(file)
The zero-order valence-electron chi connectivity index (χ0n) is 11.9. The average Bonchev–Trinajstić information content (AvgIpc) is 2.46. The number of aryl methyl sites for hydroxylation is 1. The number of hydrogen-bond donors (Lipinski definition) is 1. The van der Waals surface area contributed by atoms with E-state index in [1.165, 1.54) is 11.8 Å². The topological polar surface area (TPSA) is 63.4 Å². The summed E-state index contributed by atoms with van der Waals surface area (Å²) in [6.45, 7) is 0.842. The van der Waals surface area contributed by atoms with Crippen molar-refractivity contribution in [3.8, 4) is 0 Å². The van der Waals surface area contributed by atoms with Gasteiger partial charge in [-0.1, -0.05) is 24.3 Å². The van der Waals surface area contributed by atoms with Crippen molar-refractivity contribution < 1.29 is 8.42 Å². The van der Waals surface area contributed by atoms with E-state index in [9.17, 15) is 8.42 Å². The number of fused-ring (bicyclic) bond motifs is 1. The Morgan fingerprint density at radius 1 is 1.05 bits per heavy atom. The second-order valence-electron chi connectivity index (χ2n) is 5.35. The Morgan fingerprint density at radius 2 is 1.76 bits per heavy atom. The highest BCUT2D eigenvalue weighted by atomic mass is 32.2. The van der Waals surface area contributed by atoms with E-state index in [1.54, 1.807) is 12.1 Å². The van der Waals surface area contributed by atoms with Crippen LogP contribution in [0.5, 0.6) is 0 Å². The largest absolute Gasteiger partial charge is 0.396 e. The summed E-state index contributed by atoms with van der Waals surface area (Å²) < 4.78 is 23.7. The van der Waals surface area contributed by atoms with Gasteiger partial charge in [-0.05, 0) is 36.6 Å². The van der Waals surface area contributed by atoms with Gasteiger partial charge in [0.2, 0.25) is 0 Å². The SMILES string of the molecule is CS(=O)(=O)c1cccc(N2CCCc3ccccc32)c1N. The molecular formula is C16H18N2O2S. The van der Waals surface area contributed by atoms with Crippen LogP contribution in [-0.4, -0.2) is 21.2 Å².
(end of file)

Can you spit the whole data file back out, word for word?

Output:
The zero-order valence-electron chi connectivity index (χ0n) is 11.9. The average Bonchev–Trinajstić information content (AvgIpc) is 2.46. The number of aryl methyl sites for hydroxylation is 1. The number of hydrogen-bond donors (Lipinski definition) is 1. The van der Waals surface area contributed by atoms with E-state index in [1.165, 1.54) is 11.8 Å². The topological polar surface area (TPSA) is 63.4 Å². The summed E-state index contributed by atoms with van der Waals surface area (Å²) in [6.45, 7) is 0.842. The van der Waals surface area contributed by atoms with Crippen molar-refractivity contribution in [3.8, 4) is 0 Å². The van der Waals surface area contributed by atoms with Gasteiger partial charge in [-0.1, -0.05) is 24.3 Å². The van der Waals surface area contributed by atoms with Crippen molar-refractivity contribution < 1.29 is 8.42 Å². The van der Waals surface area contributed by atoms with E-state index in [9.17, 15) is 8.42 Å². The number of fused-ring (bicyclic) bond motifs is 1. The Morgan fingerprint density at radius 1 is 1.05 bits per heavy atom. The second-order valence-electron chi connectivity index (χ2n) is 5.35. The Morgan fingerprint density at radius 2 is 1.76 bits per heavy atom. The highest BCUT2D eigenvalue weighted by atomic mass is 32.2. The van der Waals surface area contributed by atoms with E-state index in [1.54, 1.807) is 12.1 Å². The van der Waals surface area contributed by atoms with Crippen LogP contribution in [0.5, 0.6) is 0 Å². The largest absolute Gasteiger partial charge is 0.396 e. The summed E-state index contributed by atoms with van der Waals surface area (Å²) < 4.78 is 23.7. The van der Waals surface area contributed by atoms with Gasteiger partial charge in [-0.05, 0) is 36.6 Å². The van der Waals surface area contributed by atoms with Gasteiger partial charge in [0.2, 0.25) is 0 Å². The SMILES string of the molecule is CS(=O)(=O)c1cccc(N2CCCc3ccccc32)c1N. The molecular formula is C16H18N2O2S. The van der Waals surface area contributed by atoms with Crippen LogP contribution in [-0.4, -0.2) is 21.2 Å².